Introduction Achieving the objectives of sustainability, food security and public health in Western countries requires a transition to a less meat-based diet, as has been put forward by many scientists (see Aiking, 2014, Friel et al, 2009 and Westhoek et al, 2014). One of the potential barriers to this transition is the alleged link between meat consumption and particular framings of masculinity, which emphasize that ‘real men’ eat meat (e.g., Fiddes, 1991, Meier, Christen, 2012, Roos et al, 2001, Rothgerber, 2013, Rozin et al, 2012, Ruby, Heine, 2011 and Sobal, 2005). This link is indicative of the close association between food consumption and gender frames (i.e. cultural understandings of differences between women and men). As gender frames are salient and relevant in relation to all aspects of food-getting (O'Doherty Jensen & Holm, 1999), they may significantly direct the consumption of gendered foods in a gender-congruent direction (Ridgeway, 2009). Theoretically, therefore, the link between meat and masculinity will not be invariant but dependent on the cultural context. Although there is little research on this context dependency, there are indications of recent changes in framings of masculinity in combination with more healthy food preferences with respect to meat and vegetables (Sellaeg & Chapman, 2008). In Western countries, however, gender frames are also changing due to the increasing inflow of new ethnic groups (Van de Vijver, 2007). Immigrants are a growing part of their populations, in particular in urban centers, and ethnicity is one of the main factors that play a role in food choices (Gilbert & Khokhar, 2008). The various combinations of gender, ethnic background, and types of acculturation raise important new concerns and questions on the role of gender differences in a potential transition to a less meat-based diet. To explore the nature of the meat–masculinity link in these contexts, the present paper examines whether meat-related gender differences vary across ethnic groups, using samples of young second generation Chinese Dutch, Turkish Dutch and native Dutch adults (aged 18–35) in the Netherlands. Up to now, ethnic diversity has been given little attention in discussions regarding the promotion of more sustainable and healthy food consumption, except for the topic of obesity, which is also related to gender differences (De Wilde, Verkerk, & Middelkoop, 2014). Our choice of Chinese Dutch (hereafter called Chinese) and Turkish Dutch (hereafter called Turkish) migrants was based on pragmatic and theoretical considerations. As to the first one, Turkish migrants are currently the largest minority group in the Netherlands and Chinese migrants are expected to become the largest one in the coming decades (Garssen & Van Duin, 2009). The theoretical justification is that the Eastern cultural background of these migrants is significantly different from the majority culture in the Netherlands in ways that may improve our understanding of the context dependency of the meat–masculinity link and its potential implications for sustainability and health objectives. Differences between the Far East, the Middle East and the West involve general value differences (Schwartz, 1999 and Schwartz, 2006) as well as differences in food culture (Nam, Jo, & Lee, 2010). Among the migrants these differences have been affected, to a certain extent, by acculturation experiences as a result of living in the Netherlands (Gilbert & Khokhar, 2008), which may work out differently for the sexes as girls are more likely to be bicultural than boys (Berry, Phinney, Sam, & Vedder, 2006). These theoretical issues will be addressed briefly below, as far as they are relevant for the links between meat and masculinity. The masculinity of meat is thought to be an echo of the time of the hunter-gatherers and the participation of men in hunting large game and subsequent meat-sharing activities, which has gained them a reputation of being tough and daring (Rozin et al., 2012). This scene from the past nicely illustrates that the links between gender and meat can be considered at different levels of society. This lines up with recent insights (Ridgeway, 2009) showing that gender frames are multilevel structures, which involve mutually reinforcing processes at the level of societal institutions (e.g. men's jobs in the meat industry), social interactions (e.g. the man's role as meat carver at the dinner table) and individual identities (the way a man likes his meat). Due to various causes, including the growing share of industrialized meat production in Western countries, however, the status of these practices may have changed (see de Boer, Hoek, & Elzerman, 2006). The actual practice of slaughtering has been hidden more and more behind the scenes of social life and the serving of large parts of the animal to be carved at the table has largely gone out of use. Furthermore, although masculine identities are linked with particular body practices (Connell & Messerschmidt, 2005), these practices are changing too, with a tendency toward masculine performances (e.g. martial arts) that are fast and controlled and not slowed down by fat (Spencer, 2014). As a result, the traditional links between meat and masculinity may have become weaker, except on special occasions, such as ‘outdoor cooking’ events (Dummitt, 1998). One of the drivers of this development may be that people in the West have come to develop values that strongly emphasize human equality (Siedentop, 2014), including gender equality and a more shared commitment to domestic participation (Aarseth, 2009). This process contrasts with the experiences of migrants from Eastern countries, where, in terms of Schwartz's cultural value orientations, hierarchical relationships and conservative values are more important (Schwartz, 1999 and Schwartz, 2006). A recent study among migrants and natives in the Netherlands shows that Turkish men and women hold more traditional gender-role beliefs and report less sharing of household tasks than non-Eastern migrants and natives (Van de Vijver, 2007). A comparable study of Chinese migrants is lacking, but a study of Chinese migrants in the USA suggests a different pattern of cultural adaptation in which Asian masculinity has changed over time to include the view that masculinity can contain elements of both masculinity and femininity (Chua & Fujino, 1999). Although this pattern was found in a highly educated sample, it agrees with other observations that East Asians are able to adapt flexibly to multiple demands as they tend to tolerate contradiction, to accept and anticipate change, and to prefer a ‘middle way’ (e.g. the concept of ‘Zhong Yong’; see Spencer-Rodgers, Williams, & Peng, 2012). Regarding the differences in gender frames, therefore, it may be expected that the Turkish are the most traditional, followed by the Chinese and the native Dutch. These cultural differences interact with the abundance of industrially produced meat, which is a typical Western phenomenon (Grigg, 1999 and Swatland, 2010). In the Far East, meats were traditionally used as flavorings or condiments (Nam et al., 2010). Due to their fast economic growth, however, the level of meat production and consumption in Eastern countries has grown rapidly, which is leading to what has been characterized as an unhealthy Western type of diet, often based on traditional recipes with major additions and changes (Popkin, Du, 2003 and Zhai et al, 2014). After immigration to another country, the majority of ethnic groups appear to modify their eating habits by combining parts of their traditional diet with some of the less healthy elements of the Western diet (Gilbert & Khokhar, 2008). As meat is abundantly available, it is accessible to a broad category of consumers, including ethnic groups who were used to a low-meat diet. In the course of this process, various differences between the sexes may also change, as shown by differences between women and men in the prevalence of obesity. In non-Western countries, the prevalence of obesity is often greater in women than in men (Garawi, Devries, Thorogood, & Uauy, 2014), but this pattern seems to have reversed in recent years, resulting in a higher prevalence in boys and men (De Wilde et al, 2014, Neslisah, Emine, 2011, Song et al, 2013 and Yang, 2007). This reversal cannot be explained in a simple way, but the meat–masculinity link might play a role in this process, as meat consumption or factors directly related to meat consumption are positively associated with weight gain (Gilsing et al, 2012 and Tucker et al, 2014). Although much has been written on the masculinity of meat, Fekete et al. (2012) note that there is surprisingly little literature that looks at gender differences in meat consumption systematically (i.e. instead of using gender as control or moderating variable), taking due account of the importance of age and living situation (e.g. marital status). The general pattern is that men eat more meat than women. According to a nation-wide German survey, in fact, about 50% more meat and meat products (MRI, 2008, p. 44) and, according to a Dutch survey, about 33% more animal protein (van Rossum, Fransen, Verkaik-Kloosterman, Buurma-Rethans, & Ocké, 2011, p. 54). A French study among healthy men and women, aged 20–30 and 65–75 years, found that men consumed more protein, including meat products, than women and that this difference was larger among the younger generation than among the elder one (Rousset, Patureau Mirand, Brandolini, Martin, & Boirie, 2005). A German study with middle-aged and older subjects also found that gender differences were more pronounced in those aged 45–59 compared to those aged 60–75, probably as a result of the influence of women on older men's nutrition (Fekete et al., 2012). As Sobal (2005) notes, spouses tend to correspond in the types of food they consume and this means that the gender difference in meat eating frequency may be small as compared to the gender difference in portion size, with men preferring the larger meat portions (Schösler, de Boer, & Boersema, 2012). These studies confirm that gender differences are not invariant but they do not provide much information on the meat–masculinity link. This is understandable because gender frames are multilevel structures (at the levels of societal institutions, social interactions and individual identities) that cannot be measured directly. For that very reason it is important to compare gender differences in different contexts. The present study makes this comparison by examining statistical interactions between the effects of ethnic group and gender on a number of meat-related variables that have proven their strategic relevance in earlier work on sustainability and health. The variables are preferred meat portion size, number of meat eating days per week, familiarity with, and use of, meat replacers (Schösler et al., 2012), familiarity with the benefits of a meatless day and willingness to adopt it (de Boer, Schösler, & Aiking, 2014), main reasons for frequently eating meat and for not frequently eating meat (Schösler, de Boer, & Boersema, 2014). Although the present study is not focused on acculturation and cultural identity, we will also take into account to which ethnic groups the participants considered themselves to belong.
نتیجه گیری انگلیسی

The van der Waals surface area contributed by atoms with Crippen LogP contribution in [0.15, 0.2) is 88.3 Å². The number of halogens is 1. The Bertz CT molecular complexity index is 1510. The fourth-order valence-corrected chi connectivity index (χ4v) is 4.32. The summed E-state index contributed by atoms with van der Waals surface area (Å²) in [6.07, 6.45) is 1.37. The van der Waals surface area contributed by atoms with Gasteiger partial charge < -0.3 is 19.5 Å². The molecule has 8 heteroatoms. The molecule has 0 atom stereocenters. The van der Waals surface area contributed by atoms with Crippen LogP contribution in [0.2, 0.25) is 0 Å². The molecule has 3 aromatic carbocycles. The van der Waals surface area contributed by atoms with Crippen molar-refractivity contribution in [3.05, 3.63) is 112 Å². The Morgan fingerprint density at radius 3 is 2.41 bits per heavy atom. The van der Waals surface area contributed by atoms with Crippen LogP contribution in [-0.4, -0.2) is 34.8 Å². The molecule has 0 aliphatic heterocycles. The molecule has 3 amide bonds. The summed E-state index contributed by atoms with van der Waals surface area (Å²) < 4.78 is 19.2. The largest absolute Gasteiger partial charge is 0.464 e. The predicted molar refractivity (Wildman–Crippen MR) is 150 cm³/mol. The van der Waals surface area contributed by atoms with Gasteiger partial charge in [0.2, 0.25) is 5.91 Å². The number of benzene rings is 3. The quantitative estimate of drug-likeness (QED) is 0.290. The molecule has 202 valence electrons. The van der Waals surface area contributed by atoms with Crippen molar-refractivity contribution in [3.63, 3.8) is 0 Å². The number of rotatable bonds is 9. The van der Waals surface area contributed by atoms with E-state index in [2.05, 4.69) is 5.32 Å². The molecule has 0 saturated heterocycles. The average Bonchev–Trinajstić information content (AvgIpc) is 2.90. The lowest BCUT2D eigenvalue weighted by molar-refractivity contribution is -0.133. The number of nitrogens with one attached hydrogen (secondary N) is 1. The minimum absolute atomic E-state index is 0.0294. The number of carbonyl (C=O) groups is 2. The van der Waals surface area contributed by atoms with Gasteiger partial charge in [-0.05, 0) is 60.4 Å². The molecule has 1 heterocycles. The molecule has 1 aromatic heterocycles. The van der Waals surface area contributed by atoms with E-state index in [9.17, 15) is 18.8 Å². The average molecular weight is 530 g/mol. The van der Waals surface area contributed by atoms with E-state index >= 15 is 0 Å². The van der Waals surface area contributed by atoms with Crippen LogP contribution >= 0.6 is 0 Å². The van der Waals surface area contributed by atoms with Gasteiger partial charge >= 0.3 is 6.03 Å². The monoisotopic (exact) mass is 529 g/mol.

Results Table 1 provides descriptive information about the three samples, distinguished by gender. The samples differed significantly in age and level of education (p < .001). Compared to the natives, the Turks were slightly older and had a lower level of education; the Chinese were slightly younger and had a higher education level. About 90% of the migrants were born in the Netherlands. The Turkish sample included a very small percentage of Kurds (3%) and the Chinese sample included a small percentage of Hong Kongese (12%). All the Turks (or Kurds) felt to be Turkish (or Kurdish) and about 30% of them also felt Dutch (i.e. bicultural). About 90% of the Chinese sample felt to be Chinese (Hong Kongese) and about 40% of them also felt Dutch. About 40 to 50% of the three samples lived with their parents and about 40 to 60% with a partner. Living situation was closely related with age (correlations not shown), which may explain why the Turks lived more often with a partner than the others (p < .001). None of the samples displayed significant (p > .05) differences between men and women in age, level of education, living situation or the percentage that felt Dutch. The participants' involvement in food shopping and cooking did not differ between the samples (p > .05), but it did differ between men and women. Turkish and Chinese men were less involved in food shopping than Turkish and Chinese women (p < .01). In each of the samples, men were less active in cooking than women (p < .001). Among the men, the Turks were significantly (p < .001) less active in cooking (5%) than the Chinese and the natives (about 25%). Table 1. Characteristics of the men and women in each of the samples. Turks Chinese Natives Men (n = 171) Women (n = 179) Men (n = 164) Women (n = 186) Men (n = 172) Women (n = 185) Age 18–24 year 36% 26% 42% 45% 44% 44% 25–29 year 25% 35% 35% 36% 27% 24% 30–35 year 39% (100%) 39% (100%) 23% (100%) 19% (100%) 29% (100%) 32% (100%) Education Low 22% 22% 12% 12% 5% 6% Middle 55% 58% 50% 47% 64% 62% High 23% (100%) 20% (100%) 38% (100%) 41% (100%) 30% (99%) 32% (100%) Country of birth % The Netherlands 91% 89% 90% 91% 100% 100% Ethnic identification % Feels Turkish/Kurdish 100% 100% 1% % Feels Chinese/Hong Kongese/Asian 92% 85% 1% 1% % Feels Dutch 29% 32% 41% 44% 99% 98% Living situation % Lives with parents (or parents in law) 46% 40% 47% 50% 42% 42% % Lives with partner (spouse) 54% 61% 39% 38% 42% 45% Food activities % Involved in food shopping 37% 51% 34% 48% 36% 40% % Active in cooking (including joint cooking) 5% 59% 26% 47% 24% 51% Table options Table 2 presents the results of the regression analyses to assess possible interactions between the effects of ethnic group and gender on the meat-related variables and BMI category. In these analyses age and level of education were included as controls. The results show that interactions involving ethnic group and gender were significant for several of the dependent variables. Dependent variable in the first row of Table 2 is preferred meat portion size (overall average 133 g). The preferred meat size increased slightly with age (B = 5.8), was larger among men (B = .21), in particular among migrant men (B = .17); it was somewhat smaller among the bicultural migrants (B = −18.9) but higher among the bicultural Turks (B = 60.0). For ease of interpretation of the regression coefficients, Table 3 presents the average preferred meat portion size split out by ethnic group and gender; the first row of Table 3 shows that almost all the bicultural Turkish men chose the largest portion. In contrast, the smallest average was found among the bicultural Chinese women. Table 2. Regression of the meat-related variables and BMI category on age, education and the dummy variables that represent ethnic group and gender. Meat portion size Meat eating days Familiar with replacers Use of replacers Familiar with meatless day Willing to reduce BMI category B = B = B = B = B = B = B = Constant 99.2 (8.3) 3.49 (.38) .39 (.10) 2.37 (.30) −.00 (.10) 2.32 (.30) 1.76 (.10) Age divided by 10 5.8* (2.4) .07 (.11) .05 (.03) .10 (.09) .02 (.03) −.16 (.09) .13*** (.03) Level of education (low–high) −.5 (1.9) −.08 (.09) .01 (.02) −.01 (.07) .15*** (.02) .22** (.08) −.00 (.02) Ethnic group (migrant = 1, else 0) 9.1 (4.6) 1.48*** (.21) −.08 (.05) −.48** (.18) −.12* (.05) −.48** (.18) −.14* (.06) Turkish (=1, else 0) −9.0 (4.9) .05 (.23) .04 (.06) −1.04*** (.19) .03 (.06) .59** (.20) .08 (.07) Gender (man = 1, else 0) 21.0*** (4.3) .57** (.19) −.03 (.05) −.52** (.16) .01 (.05) −.16 (.15) .21*** (.05) Migrant man (=1, else 0) 17.3** (6.1) −.13 (.28) .03 (.07) .23 (.23) .06 (.07) −.04 (.23) .09 (.08) Turkish man (=1, else 0) −3.3 (6.0) −.05 (.28) −.15* (.07) .25 (.22) −.06 (.07) −.92*** (.22) .35*** (.08) Bicultural migrant (=1, else 0) −18.9*** (4.3) −.09 (.20) .10* (.05) .59*** (.16) .06 (.05) .16 (.17) −.04 (.06) Bicultural Turk (=1, else 0) 60.0*** (6.3) −.62* (.29) .46*** (.08) −.65** (.23) .42*** (.07) −.25 (.23) −.09 (.08) R square .246 .128 .112 .276 .126 .190 .265 N = 1001 1056 1056 570 1056 404 853 Note: Table entries are unstandardized regression coefficients and standard errors. All dependent variables were coded from low to high. The dummy variable Bicultural refers to those who felt to be Turkish and/or Dutch or Chinese and/or Dutch. * p < .05; ** p < .01; *** p < .001. Table options Table 3. Meat consumption, meat reduction and BMI, distinguished by ethnic group and gender. Turks Chinese Natives Mono-cultural Bicultural Mono-cultural Bicultural Men (n = 121) Women (n = 122) Men (n = 50) Women (n = 57) Men (n = 97) Women (n = 105) Men (n = 67) Women (n = 81) Men (n = 172) Women (n = 185) Meat consumption Mean preferred meat portion size and SD (g) 145 (45) 118 (44) 197 (12) 148 (26) 160 (37) 122 (37) 143 (34) 103 (35) 134 (42) 113 (40) Mean number of meat eating days per week and SD 5.4 (1.9) 5.1 (1.3) 4.8 (1.1) 4.2 (0.7) 5.4 (1.9) 5.0 (2.1) 5.3 (2.0) 4.9 (2.1) 4.1 (2.1) 3.5 (2.0) Meat reduction % Familiar with meat replacers 31% 54% 100% 98% 44% 46% 57% 55% 51% 54% % Uses meat replacers regularly (if familiar) 0% 2% 0% 0% 14% 15% 26% 33% 22% 29% % Familiar with meatless day impact 24% 28% 86% 70% 36% 26% 39% 36% 40% 40% % Potentially willing to reduce (including “yes maybe”) 11% 24% 8% 79% 53% 54% 37% 38% 42% 38% BMI % Don't know/Don't want to say 1% 30% 0% 0% 29% 35% 24% 21% 12% 25% % Overweight (BMI > 25) of those with data available 63% 13% 74% 0% 26% 4% 24% 3% 28% 14% Table options The number of meat eating days per week (overall average 4.6) is the second dependent variable (depicted in the second column of Table 2 and the second row of Table 3). The frequency of meat eating was higher among the migrants (B = 1.48) and among men (B = .57), but slightly lower among the bicultural Turks (B = −.62). It should be noted that about 93% of the participants reported to have one warm meal per day, except for the Chinese, of whom 22% reported to have more than one. Among the migrants taken together, having more than one warm meal per day was weakly correlated with a higher number of meat eating days per week (Spearman's rho = .19, p < .001). Familiarity with meat replacers is the third dependent variable in Table 2 and Table 3. About 50% was familiar with meat replacers and this was slightly lower among Turkish men (B = −.15), slightly higher among the bicultural migrants (B = .10), especially the bicultural Turks (B = .46). The use of meat replacers is the fourth dependent variable in Table 2 and Table 3. Use frequencies were lower among the migrants (B = −.48), in particular the Turks (B = −1.04), also lower among men (B = −.52), higher among the bicultural migrants (B = .59), except for the bicultural Turks (B = −.65). As Table 3 reveals, almost none of the Turks reported to use meat replacers, but relative frequent users of the replacers were the bicultural Chinese and native woman. The fifth dependent variable in Table 2 and Table 3 is familiarity with the impact of a meatless day. About 38% said to be familiar with this impact, which increased with level of education (B = .15), and was slightly lower among the migrants (B = −.12), but higher among the bicultural Turks (B = .42). This was the only meat-related variable in Table 2 that is not correlated with gender. Willingness to reduce (the sixth dependent variable) increased with level of education (B = .22), was lower among the migrants (B = −.48), and lowest among the Turkish men (all Turkish B = .59, Turkish men B = −.92). As shown by Table 3, about 10% of the mono-cultural and bicultural Turkish men said they would be willing to reduce meat consumption – the highest percentage (79%) was found among bicultural Turkish women. About 19% of the participants were unable or unwilling to report their height and their body weight. Table 3 reveals that this percentage was higher among the women, particularly the mono-cultural Turkish and Chinese. BMI category increased with age (B = .13), was lower among the migrants (B = −.14), but higher among the men (B = .21), in particular the Turkish men (B = .35). As shown by Table 3, the lowest percentage with overweight (BMI > 25) was found among the bicultural Turkish women and the highest among mono-cultural and bicultural Turkish men. The Turkish men had almost no missing data on this variable; in this group (n = 170), BMI category had a positive correlation with preferred meat portion size (r = .24, p < .01) but not with the number of meat eating days (r = .09, p > .05). Each of the reasons for frequently and not frequently eating meat (hereafter called promoting and limiting reasons) was used as a dependent variable in the regression analysis to test for interactions between gender and ethnic group. The results (not shown here) revealed 6 significant (p < .01) interactions in regressions of promoting reasons and 1 in regressions of limiting reasons on the dummy variables. Table 4 shows that most gender differences were found in the Turkish sample. For instance, Turkish men chose more often “being a meat lover” (68% versus 32% among women) and less often “it fits well with what I normally eat” (58% versus 73% among women). These and other gender differences were smaller among the Chinese and especially the natives. Overall, the participants mentioned more promoting than limiting reasons. Both Turkish men and women often chose health as a limiting reason (54% and 55%); Chinese men and women often mentioned ‘my finances’ (41% and 34%). Table 4 also reveals that the natives chose more often than the migrants health as a promoting and a limiting reason, and that they referred more often to ethical limiting reasons (i.e. the environment or animal welfare), without much difference between the genders. Table 4. Gender differences in reasons for frequently and not frequently eating meat in each of the samples. Turks Chinese Natives Men (n = 171) Women (n = 179) Men (n = 164) Women (n = 186) Men (n = 172) Women (n = 185) Frequently eating meat Being a meat lover 68% 32%*** 59% 37%*** 58% 48%* It fits well with what I normally eat 58% 73%** 30% 40% 33% 27% Being used to it 44% 58%* 44% 36% 35% 35% To get satiety 26% 5%*** 24% 28% 30% 29% It's healthier to eat meat frequently 9% 10% 13% 19% 40% 38% Others in the household want to eat meat 11% 32%*** 10% 18%* 16% 20%* Not liking anything else 12% 2%*** 9% 14% 17% 18% The speciality of the occasion 10% 14% 2% 3% 4% 7% It is a sign of being wealthy 2% 2% 2% 4% 6% 13%* Not frequently eating meat It's healthier not frequently eating meat 54% 55% 18% 25% 29% 35% I like to vary 27% 38%* 21% 20% 36% 36% Not liking meat that much 36% 44% 10% 16% 25% 35%* Because of my finances 16% 10% 41% 34% 34% 28% Being used to it 32% 26% 16% 22% 17% 20% It's better for the environment 2% 2% 29% 23% 37% 38% Others in the household don't want to eat meat 23% 34%* 2% 7% 20% 18% Because animal welfare is important 4% 3% 10% 22%** 17% 23% Because of my religion 1% 1% 6% 4% 8% 11% Note: Statistically significant gender differences in a sample are marked by asterisks. * p < .05; ** p < .01; *** p < .001.